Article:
H2Ohio program expands


By Sam Shriver - sshriver@limanews.com



Algae floats in the water Sept. 15, 2017, at the Maumee Bay State Park marina in Lake Erie in Oregon, Ohio.

Algae floats in the water Sept. 15, 2017, at the Maumee Bay State Park marina in Lake Erie in Oregon, Ohio.


Original Counties include Williams, Fulton, Lucas, Defiance, Henry, Wood, Paulding, Putnam, Hancock, Van Wert, Allen, Hardin, Mercer and Auglaize.

Expansion Counties include Seneca, Huron, Erie, Wyandot, Richland, Shelby, Sandusky, Marion, Ottawa and Crawford.

COLUMBUS — The H2Ohio farmer incentive program is expanding to 10 additional counties in the Western Lake Erie Basin according to a news release from the state.

Governor Mike DeWine launched H2Ohio in November 2019 as a long-term, data-driven water quality plan to reduce harmful algal blooms, improve wastewater infrastructure and address lead contamination in Ohio.

The program offers money to farmers who implement proven conservation practices that limit agricultural phosphorus runoff from fertilizer.

Phosphorus runoff is the primary factor behind algal blooms on Lake Erie.

The new state budget included $120 million over the next two years to continue and expand funding to farmers who work to reduce phosphorus runoff.

Farmers in the original 14 participating counties which include Allen, Auglaize, Hancock, Hardin, Mercer, Putnam and Van Wert, will continue to receive incentives during the program’s second year.

“The signup by agriculture producers in the initial 14 counties that make up the Maumee Watershed in the Western Lake Erie Basin exceed our preliminary goals,” stated Clark Hutson, H2Ohio WLEB Program Coordinator in an email to our questions.

“Over one million acres are enrolled in the development of a Voluntary Nutrient Management Plan, or approximately 40% of the cropland acres in these 14 counties. Nearly 2,000 producers are currently participating in the program.”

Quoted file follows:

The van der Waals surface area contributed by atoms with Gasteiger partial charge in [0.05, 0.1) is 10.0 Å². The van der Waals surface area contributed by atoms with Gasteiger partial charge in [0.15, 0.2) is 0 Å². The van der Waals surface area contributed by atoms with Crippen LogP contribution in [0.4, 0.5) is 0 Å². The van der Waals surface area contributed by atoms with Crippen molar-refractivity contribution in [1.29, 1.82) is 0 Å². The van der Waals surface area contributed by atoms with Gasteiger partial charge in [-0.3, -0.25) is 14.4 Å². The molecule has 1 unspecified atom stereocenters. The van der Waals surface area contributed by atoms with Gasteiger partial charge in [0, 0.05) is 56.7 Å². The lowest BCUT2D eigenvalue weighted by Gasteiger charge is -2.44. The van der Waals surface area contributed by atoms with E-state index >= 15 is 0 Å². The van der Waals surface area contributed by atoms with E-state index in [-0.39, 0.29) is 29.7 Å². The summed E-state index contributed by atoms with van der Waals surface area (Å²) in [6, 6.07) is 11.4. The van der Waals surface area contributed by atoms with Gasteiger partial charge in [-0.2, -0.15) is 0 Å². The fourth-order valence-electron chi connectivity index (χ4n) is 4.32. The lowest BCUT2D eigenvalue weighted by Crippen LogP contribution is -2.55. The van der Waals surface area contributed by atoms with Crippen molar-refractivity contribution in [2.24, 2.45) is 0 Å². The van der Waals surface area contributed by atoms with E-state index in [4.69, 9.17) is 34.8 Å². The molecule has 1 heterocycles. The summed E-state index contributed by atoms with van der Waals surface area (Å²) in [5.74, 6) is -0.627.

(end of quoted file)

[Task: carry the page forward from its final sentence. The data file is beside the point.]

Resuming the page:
So how does the program help farmers economically?

“Incentive payments for implementing these practices are paid on a per-acre basis and will help offset any increased cost of production or mediate the potential risk of a reduction in net profit from decreased yields,” Hutson stated.

The program does not currently affect those in the Grand Lake St. Marys watershed but is primarily geared toward protecting water that flows into Lake Erie. Farmers in Mercer and Auglaize Counties can participate in the program and that could have a positive impact on the algal blooms at Grand Lake St. Marys.

“This collaboration between the Ohio Department of Agriculture, Ohio Department of Natural Resources, Ohio Environmental Protection Agency and the Ohio Lake Erie Commission has created innovative solutions to address the water quality in the Maumee River Basin and Lake Erie. The nutrient loads in Lake Erie and the Western Lake Erie Basin are affected by many factors and over many years. It will take several years of practice implementation to reach our ultimate goal, but we are confident that we are heading in the right direction,” Hutson stated.

Virtual meetings will be held later this month for farmers in the newly eligible counties to provide more information on H2Ohio’s conservation programs:

• July 20, 6:00 p.m.

• July 22, 9:00 a.m.

• July 28, 6:00 p.m.

• July 29, 1:00 p.m.

The meetings will be held via Microsoft Teams. More information about the meetings, including links to join, can be found at h2.ohio.gov.

Algae floats in the water Sept. 15, 2017, at the Maumee Bay State Park marina in Lake Erie in Oregon, Ohio.
https://www.limaohio.com/wp-content/uploads/sites/54/2021/07/web1_AP21181735194903.jpgAlgae floats in the water Sept. 15, 2017, at the Maumee Bay State Park marina in Lake Erie in Oregon, Ohio.

By Sam Shriver

sshriver@limanews.com

Original Counties include Williams, Fulton, Lucas, Defiance, Henry, Wood, Paulding, Putnam, Hancock, Van Wert, Allen, Hardin, Mercer and Auglaize.

Expansion Counties include Seneca, Huron, Erie, Wyandot, Richland, Shelby, Sandusky, Marion, Ottawa and Crawford.

Reach Sam Shriver at 567-242-0409.

Reach Sam Shriver at 567-242-0409.

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